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This article contains explicit mentions of sexual harassment and assault.
A sense of fatigue accompanies Untouchable, the third in a line of recent “celebrity predator” documentaries following Lifetime’s Surviving R. Kelly and HBO’s brutal Michael Jackson doc Leaving Neverland. Hulu‘s gut-wrenching Harvey Weinstein documentary arrives two years after his Me Too reckoning; since the New York Times published its report on Weinstein’s decades-long rap sheet of sexual misconduct, dozens of women have come forward with similar allegations against various men in Hollywood. With each new allegation of harassment and abuse, the question lingers: When will it end?
DIRECTOR: Ursula Macfarlane
‘Untouchable’ chronicles Harvey Weinstein’s decades-long pattern of abuse, culling interviews from his survivors and journalists who covered him.
The answer, of course, is that it won’t—not anytime soon, anyway. And Untouchable demands that we don’t dare look away.
It would be nearly impossible to do so. The documentary focuses on stories from several of Weinstein’s survivors, whose trembling lips and clenched throats are as damning as they are heartbreaking. Even more excruciating are the subjects’ long stretches of silence, where director Ursula MacFarlane leaves the camera fixed on their anguished faces. In these moments, the somber, dramatic score fades away, leaving only their devastation.
It takes Hope D’Amore almost four tearful minutes to force out a retelling of Weinstein raping her.
“I just thought if I just shut up, it’ll be over in a few minutes,” she says. “I didn’t want anything from him. I said no and pushed him away. More than once. And then I just stopped.” D’Amore shakes her head and moves her mouth wordlessly after that. Then, she describes the fear she shared with Weinstein’s other victims: that she couldn’t tell anyone, because Weinstein owned people. He was too powerful.
Untouchable examines this power in a systemic context, tracing Weinstein’s career trajectory from his early days as a music promoter to Hollywood kingpin. Nearly every source in the documentary fearfully—almost reverently—describes the movie mogul as mesmerizingly charming. Even before he broke into the film industry, Weinstein displayed a single-minded determination to conquer the world, and women’s bodies with it. He collected high-quality art like a dragon hoarding treasure, his influence growing with each commercial success. Leveraging that influence was easy in an industry that treats women as conquests and rewards bullying, wealthy men.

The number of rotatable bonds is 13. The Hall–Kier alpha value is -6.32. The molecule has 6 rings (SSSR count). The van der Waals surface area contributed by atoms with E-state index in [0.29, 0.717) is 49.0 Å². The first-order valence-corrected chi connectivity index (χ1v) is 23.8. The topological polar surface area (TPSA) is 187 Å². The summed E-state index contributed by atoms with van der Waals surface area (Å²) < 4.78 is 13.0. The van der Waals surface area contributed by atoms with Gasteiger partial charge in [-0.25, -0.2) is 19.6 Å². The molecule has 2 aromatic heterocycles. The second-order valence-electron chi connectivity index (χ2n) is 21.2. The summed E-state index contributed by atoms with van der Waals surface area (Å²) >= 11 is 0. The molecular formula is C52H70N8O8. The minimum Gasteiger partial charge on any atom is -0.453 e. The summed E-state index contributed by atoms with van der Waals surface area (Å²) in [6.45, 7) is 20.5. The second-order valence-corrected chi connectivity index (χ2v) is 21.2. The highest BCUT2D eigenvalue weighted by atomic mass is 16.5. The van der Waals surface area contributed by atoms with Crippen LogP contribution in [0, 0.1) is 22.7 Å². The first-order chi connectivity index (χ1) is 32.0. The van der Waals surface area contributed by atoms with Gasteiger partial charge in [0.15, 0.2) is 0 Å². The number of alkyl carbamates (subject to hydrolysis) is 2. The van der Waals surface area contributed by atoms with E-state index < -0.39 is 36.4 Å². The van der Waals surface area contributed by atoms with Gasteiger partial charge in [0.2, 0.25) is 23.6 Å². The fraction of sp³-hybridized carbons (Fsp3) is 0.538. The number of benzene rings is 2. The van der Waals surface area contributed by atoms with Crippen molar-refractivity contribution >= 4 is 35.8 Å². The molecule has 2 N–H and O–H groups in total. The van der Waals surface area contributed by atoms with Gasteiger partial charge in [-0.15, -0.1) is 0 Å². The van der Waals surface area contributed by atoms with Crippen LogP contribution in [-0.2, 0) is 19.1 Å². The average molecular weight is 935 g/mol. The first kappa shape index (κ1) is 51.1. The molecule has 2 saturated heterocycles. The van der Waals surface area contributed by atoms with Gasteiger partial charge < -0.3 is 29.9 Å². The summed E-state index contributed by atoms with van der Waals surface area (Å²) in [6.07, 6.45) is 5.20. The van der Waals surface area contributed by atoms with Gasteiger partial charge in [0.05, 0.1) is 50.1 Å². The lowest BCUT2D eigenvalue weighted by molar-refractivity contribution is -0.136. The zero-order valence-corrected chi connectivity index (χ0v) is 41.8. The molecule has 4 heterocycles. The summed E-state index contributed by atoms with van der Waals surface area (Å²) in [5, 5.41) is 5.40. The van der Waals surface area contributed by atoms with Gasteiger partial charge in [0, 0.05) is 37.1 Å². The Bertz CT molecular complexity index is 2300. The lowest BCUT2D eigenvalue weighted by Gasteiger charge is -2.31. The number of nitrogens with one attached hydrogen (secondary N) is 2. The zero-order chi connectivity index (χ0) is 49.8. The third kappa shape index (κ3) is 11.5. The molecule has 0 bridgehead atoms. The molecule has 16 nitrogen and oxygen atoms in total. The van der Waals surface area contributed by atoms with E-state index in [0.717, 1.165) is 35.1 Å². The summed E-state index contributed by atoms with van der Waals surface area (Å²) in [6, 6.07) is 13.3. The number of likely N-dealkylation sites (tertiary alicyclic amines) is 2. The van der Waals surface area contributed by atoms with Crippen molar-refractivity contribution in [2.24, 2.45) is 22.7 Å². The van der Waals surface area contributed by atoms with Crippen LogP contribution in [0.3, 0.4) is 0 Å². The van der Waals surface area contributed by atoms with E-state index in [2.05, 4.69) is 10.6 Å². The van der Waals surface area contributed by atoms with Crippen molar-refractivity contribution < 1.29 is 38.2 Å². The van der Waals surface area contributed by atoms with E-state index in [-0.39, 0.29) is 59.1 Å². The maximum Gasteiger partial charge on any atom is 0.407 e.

And Weinstein was a bully of epic proportions. MacFarlane also includes the testimonies of former coworkers and journalists who dealt with Weinstein and his cronies. Together, they paint a surreal picture of a man who was akin to a movie villain—one who physically abused his male employees as he sexually abused the female ones, who hired ex-Mossad agents to stalk and threaten his critics, and who beat a journalist’s head in over a recording of him screaming, “I’m glad I’m the sheriff of this shit-ass fucking town.”
As MacFarlane chronicles the bravery of the survivors who shared their stories and the journalists who told those stories, she also baldly examines the complicity of those who remained silent—the men who knew or at least suspected Weinstein’s monstrous pattern of abuse but said nothing. She does not shy away from the fact that those who profit from turning a blind eye to tyrants’ crimes help uphold the power structures that enable them.
Untouchable ends on a semi-hopeful note, citing the tsunami of women and allies who turned the tide with Me Too, and marveling that someone like Weinstein has been toppled from his throne. But the fight is far from over. Weinstein denies all allegations, maintains that he’s only ever had consensual sex, and will face a rape trial in January.
As actress Paz de la Huerta says before the camera fades to black: “It’s not over.”
For more information about sexual assault or to speak with someone about being sexually assaulted, contact the National Sexual Assault Telephone Hotline at 800.656.HOPE (4673) to be connected with a trained staff member from a sexual assault service provider in your area.
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Anna Maria Ward is the social media editor of the Daily Dot. Her work focuses on the intersections of entertainment, pop culture, and social justice. She previously contributed to the Houston Chronicle and Orange magazine.